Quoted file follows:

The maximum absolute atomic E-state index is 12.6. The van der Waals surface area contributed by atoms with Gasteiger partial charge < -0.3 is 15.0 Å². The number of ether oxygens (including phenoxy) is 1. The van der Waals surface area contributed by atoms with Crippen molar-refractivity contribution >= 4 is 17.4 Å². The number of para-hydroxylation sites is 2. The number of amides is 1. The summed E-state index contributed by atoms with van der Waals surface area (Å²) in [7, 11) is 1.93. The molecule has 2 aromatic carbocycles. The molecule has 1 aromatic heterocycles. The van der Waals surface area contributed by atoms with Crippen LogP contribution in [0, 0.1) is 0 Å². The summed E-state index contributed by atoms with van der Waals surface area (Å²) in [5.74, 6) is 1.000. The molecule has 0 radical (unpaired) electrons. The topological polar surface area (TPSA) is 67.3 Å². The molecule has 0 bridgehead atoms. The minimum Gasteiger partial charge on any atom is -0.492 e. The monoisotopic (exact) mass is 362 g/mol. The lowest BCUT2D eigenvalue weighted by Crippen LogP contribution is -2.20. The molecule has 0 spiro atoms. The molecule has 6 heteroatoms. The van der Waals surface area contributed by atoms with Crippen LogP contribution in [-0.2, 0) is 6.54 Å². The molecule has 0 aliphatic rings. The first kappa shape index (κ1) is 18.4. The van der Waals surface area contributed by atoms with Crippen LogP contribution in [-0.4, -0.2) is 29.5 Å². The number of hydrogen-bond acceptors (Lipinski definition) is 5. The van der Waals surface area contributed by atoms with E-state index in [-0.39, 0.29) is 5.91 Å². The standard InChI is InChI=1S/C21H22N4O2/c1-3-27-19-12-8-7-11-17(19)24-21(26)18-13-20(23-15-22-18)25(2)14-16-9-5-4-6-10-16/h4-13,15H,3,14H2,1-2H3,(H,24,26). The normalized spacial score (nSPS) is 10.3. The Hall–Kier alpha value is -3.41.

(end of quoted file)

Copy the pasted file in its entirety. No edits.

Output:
The maximum absolute atomic E-state index is 12.6. The van der Waals surface area contributed by atoms with Gasteiger partial charge < -0.3 is 15.0 Å². The number of ether oxygens (including phenoxy) is 1. The van der Waals surface area contributed by atoms with Crippen molar-refractivity contribution >= 4 is 17.4 Å². The number of para-hydroxylation sites is 2. The number of amides is 1. The summed E-state index contributed by atoms with van der Waals surface area (Å²) in [7, 11) is 1.93. The molecule has 2 aromatic carbocycles. The molecule has 1 aromatic heterocycles. The van der Waals surface area contributed by atoms with Crippen LogP contribution in [0, 0.1) is 0 Å². The summed E-state index contributed by atoms with van der Waals surface area (Å²) in [5.74, 6) is 1.000. The molecule has 0 radical (unpaired) electrons. The topological polar surface area (TPSA) is 67.3 Å². The molecule has 0 bridgehead atoms. The minimum Gasteiger partial charge on any atom is -0.492 e. The monoisotopic (exact) mass is 362 g/mol. The lowest BCUT2D eigenvalue weighted by Crippen LogP contribution is -2.20. The molecule has 0 spiro atoms. The molecule has 6 heteroatoms. The van der Waals surface area contributed by atoms with Crippen LogP contribution in [-0.2, 0) is 6.54 Å². The molecule has 0 aliphatic rings. The first kappa shape index (κ1) is 18.4. The van der Waals surface area contributed by atoms with Crippen LogP contribution in [-0.4, -0.2) is 29.5 Å². The number of hydrogen-bond acceptors (Lipinski definition) is 5. The van der Waals surface area contributed by atoms with E-state index in [-0.39, 0.29) is 5.91 Å². The standard InChI is InChI=1S/C21H22N4O2/c1-3-27-19-12-8-7-11-17(19)24-21(26)18-13-20(23-15-22-18)25(2)14-16-9-5-4-6-10-16/h4-13,15H,3,14H2,1-2H3,(H,24,26). The normalized spacial score (nSPS) is 10.3. The Hall–Kier alpha value is -3.41.